Consumers with food safety questions can call the FSIS' virtual assistant "Karen," who is available 24 hours a day at AskKaren.gov or via smartphone at m.askkaren.gov. The toll-free USDA Meat and Poultry Hotline (1-888-674-6854) is available in English and Spanish and can be reached from 10 a.m. to 4 p.m. (Eastern Time) Monday through Friday. The online Electronic Consumer Complaint Monitoring System can be accessed 24 hours a day at: http://www.fsis.usda.gov/reportproblem.

What is Listeriosis?

Listeriosis is caused by the consumption of food contaminated by the human pathogen L. Monocytogenes. Listeria is a hardy bacteria that can survive and grow in temperatures from 4°C (39.2°F) to 37°C (98.6°F) which means that even refrigerated food can be contaminated with Listeria. While the bacteria cannot survive proper cooking, it can contaminate meat that has been cooked but not yet packaged through contact with contaminated surfaces in the processing facility. The bacteria can be transmitted to the cooked meat through contact with a worker's hands, slicers, conveyor belts, tables and any other surface where the hardy bacteria may have been deposited.

Non-invasive Listeriosis is confined to the digestive system and will generally result in mild symptoms which are not life threatening though pregnant woman who have been infected with Listeria should immediately seek medical attention as Listeria can result in extremely serious health risks, outlined below, for the fetus.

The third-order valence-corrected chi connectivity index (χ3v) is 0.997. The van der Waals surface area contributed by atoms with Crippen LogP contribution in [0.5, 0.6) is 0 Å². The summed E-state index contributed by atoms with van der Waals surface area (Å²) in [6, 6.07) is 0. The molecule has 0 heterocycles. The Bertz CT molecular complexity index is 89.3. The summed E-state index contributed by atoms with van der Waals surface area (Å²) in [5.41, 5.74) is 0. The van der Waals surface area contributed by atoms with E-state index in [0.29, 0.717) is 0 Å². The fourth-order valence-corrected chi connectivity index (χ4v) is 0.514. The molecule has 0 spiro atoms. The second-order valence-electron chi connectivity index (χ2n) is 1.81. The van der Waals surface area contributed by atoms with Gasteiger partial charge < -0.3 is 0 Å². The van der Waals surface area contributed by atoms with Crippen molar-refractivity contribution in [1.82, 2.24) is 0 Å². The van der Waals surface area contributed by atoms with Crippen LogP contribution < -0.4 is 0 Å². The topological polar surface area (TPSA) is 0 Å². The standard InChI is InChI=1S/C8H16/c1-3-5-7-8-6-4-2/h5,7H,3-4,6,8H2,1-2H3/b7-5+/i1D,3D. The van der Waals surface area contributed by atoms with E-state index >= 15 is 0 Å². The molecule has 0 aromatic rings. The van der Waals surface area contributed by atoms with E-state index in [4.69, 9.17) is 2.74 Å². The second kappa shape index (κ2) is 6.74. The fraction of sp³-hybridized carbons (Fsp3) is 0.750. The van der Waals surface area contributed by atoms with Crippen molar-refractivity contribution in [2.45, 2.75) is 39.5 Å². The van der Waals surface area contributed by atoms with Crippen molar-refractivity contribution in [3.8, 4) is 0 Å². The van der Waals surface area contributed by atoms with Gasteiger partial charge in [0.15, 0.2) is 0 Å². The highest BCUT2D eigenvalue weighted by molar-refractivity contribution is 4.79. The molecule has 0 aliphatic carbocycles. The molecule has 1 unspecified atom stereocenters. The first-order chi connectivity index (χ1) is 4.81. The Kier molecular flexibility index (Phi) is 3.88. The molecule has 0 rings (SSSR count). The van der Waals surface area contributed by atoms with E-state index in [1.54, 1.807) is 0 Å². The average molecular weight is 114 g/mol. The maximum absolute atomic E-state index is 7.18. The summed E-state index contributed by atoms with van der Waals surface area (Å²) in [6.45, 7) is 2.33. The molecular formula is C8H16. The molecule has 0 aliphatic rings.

Invasive Listeriosis occurs when the bacteria escapes the digestive tract and invades the bloodstream and central nervous system. Invasive Listeria is far more dangerous and can be fatal.

Listeria's incubation period is between 3 and 70 days long. A person who has ingested Listeria bacteria will have symptoms that include fever, muscle aches, nausea, and diarrhea. If the bacteria infects the brain, symptoms may include headache, stiffness of the neck, mental confusion, loss of balance, and convulsion. If the infection is not controlled, very serious health consequences can include sepsis and meningitis. Meningitis is often complicated by encephalitis and is known as meningoencephalitis.